The talks are on:
Dr. Mohammed AlAbbad
Research Scientist, supervised by Prof. Mani Sarathy
Abstract: Residual fuel oils are receiving increasing attention from the power generation sector and chemical industry. Gasification is an approach for converting large complex hydrocarbons to syngas, a mixture of carbon monoxide (CO) and hydrogen (H2). Syngas can be purified and converted to H2 as a clean zero-emission fuel. Detailed chemical kinetic mechanisms are needed to simulate the gasification process for the purposes of design and development. Simulations, such as computational fluid dynamics (CFD), provide a promising approach for developing complicated processes such as internal combustion and heavy oil gasification. Petroleum-based fuels contain tens to thousands of components. The complexity of these fuels increases as moving from lighter (natural gas) to heavier (residual fuel oils such as vacuum residual oil (VRO)) hydrocarbons. Including all the components of a fuel in a detailed chemical kinetic model is very challenging. Also, fundamental data such as rate constants, reaction paths and thermodynamic parameters are still not available for many of these components. Therefore, a simple surrogate with a minimum number of components can be proposed to solve such a challenge. The surrogate is formulated by matching the functional groups and some critical characteristics of the fuels, such as average molecular weight and H/C ratio. For detailed chemical kinetic development of such a complicated fuel, a combination of functional groups for mechanism development (FGMech) and hybrid chemistry (HyChem) methodology was used. The kinetics of the thermal pyrolysis of the fuel is modeled using lumped kinetic parameters extracted from experiments and FGMech approach, whereas the oxidation of the pyrolysis products is described by their detailed chemical models.
Bio: Mohammed AlAbbad is a research scientist at King Abdullah University of Science and Technology (KAUST). His current research focuses on reactivity and thermal analysis of heavy fuels and lighter hydrocarbons. He obtained his Master and Ph.D. degrees in mechanical engineering from KAUST. His doctoral research focused on studying the reactivity and ignition of petroleum-based fuels, surrogate fuels, and Biofuels. Before joining KAUST, He received his BS in Mechanical Engineering from Prince Mohammed University.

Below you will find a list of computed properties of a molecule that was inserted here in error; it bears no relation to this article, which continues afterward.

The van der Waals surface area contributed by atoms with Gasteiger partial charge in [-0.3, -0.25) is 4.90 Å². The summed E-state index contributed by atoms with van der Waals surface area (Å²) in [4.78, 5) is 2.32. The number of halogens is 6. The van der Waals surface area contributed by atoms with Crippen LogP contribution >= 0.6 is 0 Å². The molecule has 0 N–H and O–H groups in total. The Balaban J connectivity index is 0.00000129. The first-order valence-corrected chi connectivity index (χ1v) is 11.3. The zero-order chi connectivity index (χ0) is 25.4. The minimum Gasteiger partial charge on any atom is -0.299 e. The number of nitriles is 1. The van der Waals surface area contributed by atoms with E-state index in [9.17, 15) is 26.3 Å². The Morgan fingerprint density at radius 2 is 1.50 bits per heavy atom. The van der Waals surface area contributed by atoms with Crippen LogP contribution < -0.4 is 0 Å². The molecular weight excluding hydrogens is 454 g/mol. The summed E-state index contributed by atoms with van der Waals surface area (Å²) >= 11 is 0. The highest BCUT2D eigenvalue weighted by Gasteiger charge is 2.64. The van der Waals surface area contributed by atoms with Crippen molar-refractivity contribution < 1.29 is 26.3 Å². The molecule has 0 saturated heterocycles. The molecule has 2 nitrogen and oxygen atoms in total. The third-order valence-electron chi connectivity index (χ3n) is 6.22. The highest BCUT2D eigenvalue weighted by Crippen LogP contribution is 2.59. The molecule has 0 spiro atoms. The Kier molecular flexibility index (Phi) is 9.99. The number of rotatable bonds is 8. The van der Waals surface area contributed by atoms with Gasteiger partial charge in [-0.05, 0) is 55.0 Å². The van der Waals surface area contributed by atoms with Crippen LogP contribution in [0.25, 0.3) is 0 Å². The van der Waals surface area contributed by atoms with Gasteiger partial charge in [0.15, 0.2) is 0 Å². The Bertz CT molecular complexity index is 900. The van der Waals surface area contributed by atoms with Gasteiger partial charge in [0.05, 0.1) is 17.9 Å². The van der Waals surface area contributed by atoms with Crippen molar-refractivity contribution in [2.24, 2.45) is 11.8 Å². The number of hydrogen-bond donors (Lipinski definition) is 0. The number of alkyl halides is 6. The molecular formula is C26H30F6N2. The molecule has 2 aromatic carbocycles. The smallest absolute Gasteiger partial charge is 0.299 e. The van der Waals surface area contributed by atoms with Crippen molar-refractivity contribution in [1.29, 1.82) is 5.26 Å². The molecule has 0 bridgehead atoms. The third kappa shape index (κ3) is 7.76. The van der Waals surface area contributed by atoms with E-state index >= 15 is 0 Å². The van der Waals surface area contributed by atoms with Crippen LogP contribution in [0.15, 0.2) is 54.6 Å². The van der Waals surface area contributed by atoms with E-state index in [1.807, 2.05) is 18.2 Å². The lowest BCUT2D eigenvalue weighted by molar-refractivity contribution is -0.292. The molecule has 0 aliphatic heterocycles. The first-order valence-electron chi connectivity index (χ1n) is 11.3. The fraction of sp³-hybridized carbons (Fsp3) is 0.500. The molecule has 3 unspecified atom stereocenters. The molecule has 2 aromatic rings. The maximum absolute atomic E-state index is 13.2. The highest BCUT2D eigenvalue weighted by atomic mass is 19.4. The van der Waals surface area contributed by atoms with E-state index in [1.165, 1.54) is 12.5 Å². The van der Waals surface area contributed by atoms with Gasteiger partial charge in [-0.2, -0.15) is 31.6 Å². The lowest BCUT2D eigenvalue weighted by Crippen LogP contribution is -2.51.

Emad Al Ibrahim
Ph.D. Student, supervised by Prof. Aamir Farooq
Abstract: Accurate prediction of temperature-dependent reaction rate constants of organic compounds is of great importance to both atmospheric chemistry and combustion science. Extensive work has been done on developing automated mechanism generation systems but the lack of quality reaction rate data remains a huge bottleneck in the application of highly detailed mechanisms. Machine learning prediction models have been recently adopted to alleviate the data gap in thermochemistry and have great potential to do the same for kinetic data with the recent release of quality reaction rate data compilations. The ultimate goal is to formulate easily accessible, general-purpose, temperature-dependent, and multi-target models for the prediction of reaction rates. To that end, we propose a model that depends on the well-known Morgan fingerprints as well as learned representations transferred from the QM9 dataset. We propose the use of an Arrhenius based loss where predictions of the three modified-Arrhenius parameters (A,n, and B = Ea/R) are given instead of the direct prediction of reaction rate constants. Our model is >35% more accurate compared to a baseline model of feed forward network (FFN) on Morgan fingerprints.
Bio: Emad received his bachelor's degree in Mechanical Engineering from the University of Washington in 2017. He then came to KAUST and earned a master's degree in 2018 where he mostly worked on computational fluid dynamics. He then gained some practical experience through internships at Aramco and Lucid Motors. He is now pursuing a PhD working with Prof. Farooq focusing on machine learning applications in spectroscopy and kinetics.